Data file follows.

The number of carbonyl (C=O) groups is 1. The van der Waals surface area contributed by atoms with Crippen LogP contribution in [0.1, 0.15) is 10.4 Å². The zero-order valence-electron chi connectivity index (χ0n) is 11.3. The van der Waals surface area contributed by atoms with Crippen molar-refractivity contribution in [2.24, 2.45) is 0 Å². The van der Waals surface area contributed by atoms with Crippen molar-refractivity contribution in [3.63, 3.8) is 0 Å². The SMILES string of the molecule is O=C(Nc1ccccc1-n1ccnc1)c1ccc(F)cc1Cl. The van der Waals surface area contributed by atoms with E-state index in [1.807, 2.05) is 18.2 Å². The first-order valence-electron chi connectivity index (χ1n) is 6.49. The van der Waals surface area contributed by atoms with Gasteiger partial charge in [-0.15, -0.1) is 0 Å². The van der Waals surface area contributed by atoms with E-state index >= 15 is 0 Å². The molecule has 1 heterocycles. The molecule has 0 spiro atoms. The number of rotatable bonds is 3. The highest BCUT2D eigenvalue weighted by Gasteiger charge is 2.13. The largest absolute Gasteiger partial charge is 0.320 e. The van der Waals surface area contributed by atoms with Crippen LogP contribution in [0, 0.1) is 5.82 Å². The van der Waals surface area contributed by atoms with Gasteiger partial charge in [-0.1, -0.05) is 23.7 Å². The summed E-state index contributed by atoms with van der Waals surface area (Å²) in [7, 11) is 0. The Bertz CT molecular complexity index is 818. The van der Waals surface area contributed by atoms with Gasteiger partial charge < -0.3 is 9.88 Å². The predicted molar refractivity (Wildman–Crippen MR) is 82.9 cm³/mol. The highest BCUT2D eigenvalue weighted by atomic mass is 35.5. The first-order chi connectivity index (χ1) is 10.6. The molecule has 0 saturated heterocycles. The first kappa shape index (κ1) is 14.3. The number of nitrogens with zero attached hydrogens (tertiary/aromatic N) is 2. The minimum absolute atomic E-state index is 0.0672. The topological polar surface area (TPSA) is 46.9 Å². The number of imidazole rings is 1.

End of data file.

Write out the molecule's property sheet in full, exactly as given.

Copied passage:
The number of carbonyl (C=O) groups is 1. The van der Waals surface area contributed by atoms with Crippen LogP contribution in [0.1, 0.15) is 10.4 Å². The zero-order valence-electron chi connectivity index (χ0n) is 11.3. The van der Waals surface area contributed by atoms with Crippen molar-refractivity contribution in [2.24, 2.45) is 0 Å². The van der Waals surface area contributed by atoms with Crippen molar-refractivity contribution in [3.63, 3.8) is 0 Å². The SMILES string of the molecule is O=C(Nc1ccccc1-n1ccnc1)c1ccc(F)cc1Cl. The van der Waals surface area contributed by atoms with E-state index in [1.807, 2.05) is 18.2 Å². The first-order valence-electron chi connectivity index (χ1n) is 6.49. The van der Waals surface area contributed by atoms with Gasteiger partial charge in [-0.15, -0.1) is 0 Å². The van der Waals surface area contributed by atoms with E-state index >= 15 is 0 Å². The molecule has 1 heterocycles. The molecule has 0 spiro atoms. The number of rotatable bonds is 3. The highest BCUT2D eigenvalue weighted by Gasteiger charge is 2.13. The largest absolute Gasteiger partial charge is 0.320 e. The van der Waals surface area contributed by atoms with Crippen LogP contribution in [0, 0.1) is 5.82 Å². The van der Waals surface area contributed by atoms with Gasteiger partial charge in [-0.1, -0.05) is 23.7 Å². The summed E-state index contributed by atoms with van der Waals surface area (Å²) in [7, 11) is 0. The Bertz CT molecular complexity index is 818. The van der Waals surface area contributed by atoms with Gasteiger partial charge < -0.3 is 9.88 Å². The predicted molar refractivity (Wildman–Crippen MR) is 82.9 cm³/mol. The highest BCUT2D eigenvalue weighted by atomic mass is 35.5. The first-order chi connectivity index (χ1) is 10.6. The molecule has 0 saturated heterocycles. The first kappa shape index (κ1) is 14.3. The number of nitrogens with zero attached hydrogens (tertiary/aromatic N) is 2. The minimum absolute atomic E-state index is 0.0672. The topological polar surface area (TPSA) is 46.9 Å². The number of imidazole rings is 1.